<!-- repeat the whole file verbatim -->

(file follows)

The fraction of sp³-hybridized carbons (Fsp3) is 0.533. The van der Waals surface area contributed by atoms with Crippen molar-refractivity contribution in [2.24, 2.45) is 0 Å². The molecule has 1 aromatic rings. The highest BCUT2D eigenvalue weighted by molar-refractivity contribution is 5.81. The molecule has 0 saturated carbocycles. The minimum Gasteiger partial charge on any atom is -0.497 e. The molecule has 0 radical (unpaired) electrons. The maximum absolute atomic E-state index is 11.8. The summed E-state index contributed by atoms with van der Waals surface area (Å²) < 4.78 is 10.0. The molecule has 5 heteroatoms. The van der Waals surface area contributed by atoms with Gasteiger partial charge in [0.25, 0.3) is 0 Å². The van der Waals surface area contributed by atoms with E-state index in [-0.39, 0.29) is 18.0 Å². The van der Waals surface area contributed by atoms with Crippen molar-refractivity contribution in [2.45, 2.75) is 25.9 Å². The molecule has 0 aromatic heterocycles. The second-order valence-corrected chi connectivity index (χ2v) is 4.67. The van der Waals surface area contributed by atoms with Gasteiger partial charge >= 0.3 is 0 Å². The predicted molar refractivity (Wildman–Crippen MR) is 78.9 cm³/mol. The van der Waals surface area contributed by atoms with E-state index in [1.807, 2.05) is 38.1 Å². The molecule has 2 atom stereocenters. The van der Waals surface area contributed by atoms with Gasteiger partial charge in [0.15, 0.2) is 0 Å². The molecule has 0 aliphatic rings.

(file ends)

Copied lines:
The fraction of sp³-hybridized carbons (Fsp3) is 0.533. The van der Waals surface area contributed by atoms with Crippen molar-refractivity contribution in [2.24, 2.45) is 0 Å². The molecule has 1 aromatic rings. The highest BCUT2D eigenvalue weighted by molar-refractivity contribution is 5.81. The molecule has 0 saturated carbocycles. The minimum Gasteiger partial charge on any atom is -0.497 e. The molecule has 0 radical (unpaired) electrons. The maximum absolute atomic E-state index is 11.8. The summed E-state index contributed by atoms with van der Waals surface area (Å²) < 4.78 is 10.0. The molecule has 5 heteroatoms. The van der Waals surface area contributed by atoms with Gasteiger partial charge in [0.25, 0.3) is 0 Å². The van der Waals surface area contributed by atoms with E-state index in [-0.39, 0.29) is 18.0 Å². The van der Waals surface area contributed by atoms with Crippen molar-refractivity contribution in [2.45, 2.75) is 25.9 Å². The molecule has 0 aromatic heterocycles. The second-order valence-corrected chi connectivity index (χ2v) is 4.67. The van der Waals surface area contributed by atoms with Gasteiger partial charge >= 0.3 is 0 Å². The predicted molar refractivity (Wildman–Crippen MR) is 78.9 cm³/mol. The van der Waals surface area contributed by atoms with E-state index in [1.807, 2.05) is 38.1 Å². The molecule has 2 atom stereocenters. The van der Waals surface area contributed by atoms with Gasteiger partial charge in [0.15, 0.2) is 0 Å². The molecule has 0 aliphatic rings.